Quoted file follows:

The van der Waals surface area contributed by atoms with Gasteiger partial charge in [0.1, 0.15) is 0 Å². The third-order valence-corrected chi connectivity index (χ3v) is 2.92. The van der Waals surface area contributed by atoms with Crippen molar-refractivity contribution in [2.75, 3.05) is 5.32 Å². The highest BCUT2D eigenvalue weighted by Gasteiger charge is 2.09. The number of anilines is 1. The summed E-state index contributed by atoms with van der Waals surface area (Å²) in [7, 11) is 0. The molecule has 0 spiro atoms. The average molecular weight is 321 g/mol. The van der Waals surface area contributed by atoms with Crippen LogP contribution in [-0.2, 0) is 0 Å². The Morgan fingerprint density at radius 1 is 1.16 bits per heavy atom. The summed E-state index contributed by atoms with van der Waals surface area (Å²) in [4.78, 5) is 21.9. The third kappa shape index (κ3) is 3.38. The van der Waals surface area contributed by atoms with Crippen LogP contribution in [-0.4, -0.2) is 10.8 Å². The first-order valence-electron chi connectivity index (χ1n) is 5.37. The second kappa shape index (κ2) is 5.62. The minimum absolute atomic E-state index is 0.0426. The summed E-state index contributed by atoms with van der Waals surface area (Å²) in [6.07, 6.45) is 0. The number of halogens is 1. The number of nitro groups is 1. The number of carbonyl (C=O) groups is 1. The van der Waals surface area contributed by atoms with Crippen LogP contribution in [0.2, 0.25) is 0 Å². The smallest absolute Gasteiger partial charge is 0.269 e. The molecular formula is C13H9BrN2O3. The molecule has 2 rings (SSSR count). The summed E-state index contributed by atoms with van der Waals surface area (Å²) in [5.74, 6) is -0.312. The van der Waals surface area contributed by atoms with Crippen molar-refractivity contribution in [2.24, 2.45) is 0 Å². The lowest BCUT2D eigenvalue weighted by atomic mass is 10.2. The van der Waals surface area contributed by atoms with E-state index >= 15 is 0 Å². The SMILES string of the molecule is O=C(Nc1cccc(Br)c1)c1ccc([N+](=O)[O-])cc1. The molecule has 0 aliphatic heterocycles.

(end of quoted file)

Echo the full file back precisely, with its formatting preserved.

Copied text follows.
The van der Waals surface area contributed by atoms with Gasteiger partial charge in [0.1, 0.15) is 0 Å². The third-order valence-corrected chi connectivity index (χ3v) is 2.92. The van der Waals surface area contributed by atoms with Crippen molar-refractivity contribution in [2.75, 3.05) is 5.32 Å². The highest BCUT2D eigenvalue weighted by Gasteiger charge is 2.09. The number of anilines is 1. The summed E-state index contributed by atoms with van der Waals surface area (Å²) in [7, 11) is 0. The molecule has 0 spiro atoms. The average molecular weight is 321 g/mol. The van der Waals surface area contributed by atoms with Crippen LogP contribution in [-0.2, 0) is 0 Å². The Morgan fingerprint density at radius 1 is 1.16 bits per heavy atom. The summed E-state index contributed by atoms with van der Waals surface area (Å²) in [4.78, 5) is 21.9. The third kappa shape index (κ3) is 3.38. The van der Waals surface area contributed by atoms with Crippen LogP contribution in [-0.4, -0.2) is 10.8 Å². The first-order valence-electron chi connectivity index (χ1n) is 5.37. The second kappa shape index (κ2) is 5.62. The minimum absolute atomic E-state index is 0.0426. The summed E-state index contributed by atoms with van der Waals surface area (Å²) in [6.07, 6.45) is 0. The number of halogens is 1. The number of nitro groups is 1. The number of carbonyl (C=O) groups is 1. The van der Waals surface area contributed by atoms with Crippen LogP contribution in [0.2, 0.25) is 0 Å². The smallest absolute Gasteiger partial charge is 0.269 e. The molecular formula is C13H9BrN2O3. The molecule has 2 rings (SSSR count). The summed E-state index contributed by atoms with van der Waals surface area (Å²) in [5.74, 6) is -0.312. The van der Waals surface area contributed by atoms with Crippen molar-refractivity contribution in [2.24, 2.45) is 0 Å². The lowest BCUT2D eigenvalue weighted by atomic mass is 10.2. The van der Waals surface area contributed by atoms with E-state index >= 15 is 0 Å². The SMILES string of the molecule is O=C(Nc1cccc(Br)c1)c1ccc([N+](=O)[O-])cc1. The molecule has 0 aliphatic heterocycles.